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5 Simple (and Safe) Ways to Add More Raw Food Into Your Diet

2019 was all about the keto diet, then intermittent fasting took over in 2020 and now 2021 seems to be the year everyone is obsessed with incorporating more plant-based foods into their diet. 

While a flexitarian and vegan approach have proven to be the most popular methods to reducing consumption of animal products, the raw food diet has quickly gained traction - and for all the right reasons. 

Here, the founder of award-winning raw food cafe Earth to Table and author of ’Eat More Raw’ Julie Mitsios, gives a full rundown on what the raw food diet is, the benefits and risks, and shares simple tips on how you can incorporate more raw foods into your weekly meal plan. 

What is the raw food diet?

As the name implies, a raw food diet typically consists of 70 per cent or more of the diet consisting of raw food. It’s based on a theory that eating uncooked and unprocessed food can lead to an improved general wellbeing and even prevent chronic diseases. The diet suggests that cooking breaks down the enzymes in uncooked or “live food”, which aid in digestion and absorption of nutrients. 

It’s not a new concept, either, and may even be one of the oldest ways of eating known to humankind.

“Going back to the 1800s, the raw food movement itself originated during the Natural Hygiene movement, which was led by a group of physicians who rejected orthodox medical practice and instead dedicated themselves to teaching people how to live disease-free lives,” Mitsios explains. “A key component of their beliefs strongly echoed the idea of Hippocrates, ‘let food be thy medicine’.”

Although the thought of giving up ‘hot’ meals doesn’t seem entirely enticing, there is actually heating involved at very low temperatures (no more than 46 degrees Celsius). 

“Scientifically speaking, by not heating foods beyond this point, we are able to preserve valuable nutrients, enzymes and the life force of the food, ultimately keeping it in its most natural, healthy form,” Mitsios says.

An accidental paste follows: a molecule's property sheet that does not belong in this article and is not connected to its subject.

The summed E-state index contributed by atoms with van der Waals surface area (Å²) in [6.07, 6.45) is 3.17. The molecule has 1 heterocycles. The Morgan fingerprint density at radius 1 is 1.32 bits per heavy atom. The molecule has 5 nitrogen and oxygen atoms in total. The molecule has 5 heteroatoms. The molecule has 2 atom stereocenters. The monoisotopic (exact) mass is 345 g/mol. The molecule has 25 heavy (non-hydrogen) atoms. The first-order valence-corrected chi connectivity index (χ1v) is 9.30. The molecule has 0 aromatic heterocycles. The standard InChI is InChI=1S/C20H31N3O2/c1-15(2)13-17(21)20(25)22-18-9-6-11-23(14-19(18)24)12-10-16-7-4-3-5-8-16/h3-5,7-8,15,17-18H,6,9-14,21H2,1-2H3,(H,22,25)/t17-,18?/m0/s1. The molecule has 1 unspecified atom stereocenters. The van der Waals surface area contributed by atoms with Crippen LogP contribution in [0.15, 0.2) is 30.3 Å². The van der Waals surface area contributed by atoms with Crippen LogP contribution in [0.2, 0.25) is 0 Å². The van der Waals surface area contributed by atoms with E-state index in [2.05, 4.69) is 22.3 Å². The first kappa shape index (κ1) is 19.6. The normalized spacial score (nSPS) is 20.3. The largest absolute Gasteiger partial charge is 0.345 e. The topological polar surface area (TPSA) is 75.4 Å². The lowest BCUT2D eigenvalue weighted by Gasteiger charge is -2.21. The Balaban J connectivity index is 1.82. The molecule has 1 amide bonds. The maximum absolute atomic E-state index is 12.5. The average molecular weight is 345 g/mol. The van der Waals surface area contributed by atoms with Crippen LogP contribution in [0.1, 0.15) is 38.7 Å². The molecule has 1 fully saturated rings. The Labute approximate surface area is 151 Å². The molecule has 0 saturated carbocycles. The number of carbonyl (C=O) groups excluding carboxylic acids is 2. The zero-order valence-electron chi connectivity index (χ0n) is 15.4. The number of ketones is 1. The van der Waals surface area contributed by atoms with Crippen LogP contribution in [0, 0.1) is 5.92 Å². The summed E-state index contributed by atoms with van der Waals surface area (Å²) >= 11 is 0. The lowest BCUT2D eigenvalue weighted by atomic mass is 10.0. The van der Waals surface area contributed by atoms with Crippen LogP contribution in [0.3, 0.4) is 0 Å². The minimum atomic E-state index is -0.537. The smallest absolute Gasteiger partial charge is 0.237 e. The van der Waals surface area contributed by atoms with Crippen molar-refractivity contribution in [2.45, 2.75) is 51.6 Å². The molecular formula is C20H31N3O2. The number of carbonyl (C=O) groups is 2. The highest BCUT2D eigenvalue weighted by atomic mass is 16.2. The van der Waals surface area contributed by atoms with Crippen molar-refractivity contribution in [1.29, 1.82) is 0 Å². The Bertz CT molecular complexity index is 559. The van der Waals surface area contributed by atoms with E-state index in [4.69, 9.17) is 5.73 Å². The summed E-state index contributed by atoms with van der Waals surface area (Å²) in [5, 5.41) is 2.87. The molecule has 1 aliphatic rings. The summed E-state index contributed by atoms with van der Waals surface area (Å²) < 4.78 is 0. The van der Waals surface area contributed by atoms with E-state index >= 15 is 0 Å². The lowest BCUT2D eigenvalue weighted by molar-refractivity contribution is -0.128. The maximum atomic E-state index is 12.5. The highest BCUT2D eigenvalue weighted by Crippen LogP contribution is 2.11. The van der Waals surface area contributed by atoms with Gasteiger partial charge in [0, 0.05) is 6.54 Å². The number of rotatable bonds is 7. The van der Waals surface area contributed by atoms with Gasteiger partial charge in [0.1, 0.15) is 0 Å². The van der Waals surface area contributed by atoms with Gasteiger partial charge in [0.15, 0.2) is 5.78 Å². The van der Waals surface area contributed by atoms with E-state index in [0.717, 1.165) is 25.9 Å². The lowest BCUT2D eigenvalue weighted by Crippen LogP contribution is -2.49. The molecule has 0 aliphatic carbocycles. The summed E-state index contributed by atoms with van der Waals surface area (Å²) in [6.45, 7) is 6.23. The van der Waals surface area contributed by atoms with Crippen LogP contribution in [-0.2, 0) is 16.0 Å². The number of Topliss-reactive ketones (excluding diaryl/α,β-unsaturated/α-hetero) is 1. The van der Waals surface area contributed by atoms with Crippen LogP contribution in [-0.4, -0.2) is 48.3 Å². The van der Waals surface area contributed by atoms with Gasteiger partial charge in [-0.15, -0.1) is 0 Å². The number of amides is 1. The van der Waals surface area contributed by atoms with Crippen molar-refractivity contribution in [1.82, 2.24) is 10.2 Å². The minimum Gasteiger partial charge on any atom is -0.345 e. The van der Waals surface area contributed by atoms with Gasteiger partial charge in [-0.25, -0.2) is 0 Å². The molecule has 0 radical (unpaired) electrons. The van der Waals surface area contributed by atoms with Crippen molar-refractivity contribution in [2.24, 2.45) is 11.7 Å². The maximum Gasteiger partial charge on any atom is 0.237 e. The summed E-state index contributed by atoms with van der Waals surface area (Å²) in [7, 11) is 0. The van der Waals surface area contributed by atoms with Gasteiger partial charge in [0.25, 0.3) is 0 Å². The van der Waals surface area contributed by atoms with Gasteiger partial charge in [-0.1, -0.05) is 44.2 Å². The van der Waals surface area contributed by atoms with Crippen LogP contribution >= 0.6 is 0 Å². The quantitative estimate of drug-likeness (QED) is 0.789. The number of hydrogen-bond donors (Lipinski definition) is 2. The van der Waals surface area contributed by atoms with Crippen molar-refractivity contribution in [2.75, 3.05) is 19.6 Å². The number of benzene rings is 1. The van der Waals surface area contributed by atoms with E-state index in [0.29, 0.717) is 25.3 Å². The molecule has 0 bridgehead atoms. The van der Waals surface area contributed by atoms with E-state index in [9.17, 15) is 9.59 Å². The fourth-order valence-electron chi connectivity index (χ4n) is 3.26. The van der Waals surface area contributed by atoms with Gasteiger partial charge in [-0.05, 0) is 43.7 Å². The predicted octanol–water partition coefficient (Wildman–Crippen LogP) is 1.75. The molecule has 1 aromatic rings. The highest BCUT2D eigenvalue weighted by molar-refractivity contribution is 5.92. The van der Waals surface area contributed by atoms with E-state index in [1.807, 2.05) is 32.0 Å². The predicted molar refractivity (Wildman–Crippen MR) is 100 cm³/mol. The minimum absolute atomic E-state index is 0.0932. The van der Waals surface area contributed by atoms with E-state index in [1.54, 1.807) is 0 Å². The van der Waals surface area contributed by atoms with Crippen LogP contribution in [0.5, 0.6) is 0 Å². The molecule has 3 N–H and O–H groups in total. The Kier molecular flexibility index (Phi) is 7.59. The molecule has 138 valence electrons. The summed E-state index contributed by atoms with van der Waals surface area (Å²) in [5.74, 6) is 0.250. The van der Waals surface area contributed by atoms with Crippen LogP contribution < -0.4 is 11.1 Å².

“In essence, eating raw foods means enjoying foods in their most pure, unaltered state - the way nature has so perfectly brought them to us, bursting with living nutrients and goodness.”

Followers of the raw food diet may have begun as vegetarian or vegan before making the switch to mostly raw foods. While it’s common for those of a raw food diet meal plan to be completely vegan, there are ‘raw foodists’ who consume raw animal products such as raw dairy, fish or meat products. 

What are the benefits of a raw food diet?

“The goal of eating food in its raw state is to maximise our assimilation of its vitamins and minerals,” Mitsios tells Bed Threads Journal. “Enzymes which aid in the digestive process tend to be killed in the cooking process. By eating foods in their raw natural state, we are able to access more of the nutrients.”

Some of the benefits of eating more raw foods include:

  • Increased energy and vitality
  • Stronger immune system
  • Better digestion
  • Improved hydration and avoid/alkaline balance
  • Glowing skin
  • Disease prevention

What are the risks of a raw vegan diet?

As with any diet, there are risks involved - especially if you don’t plan it well. It’s also important to note that some foods actually become more digestible and nutritious after cooking because the fibrous protein is broken down. 

According to Healthline, the main risks associated with the raw food diet include:

  • Nutrition imbalance - specifically vitamin B12, calcium and vitamin D
  • Weak muscles and bones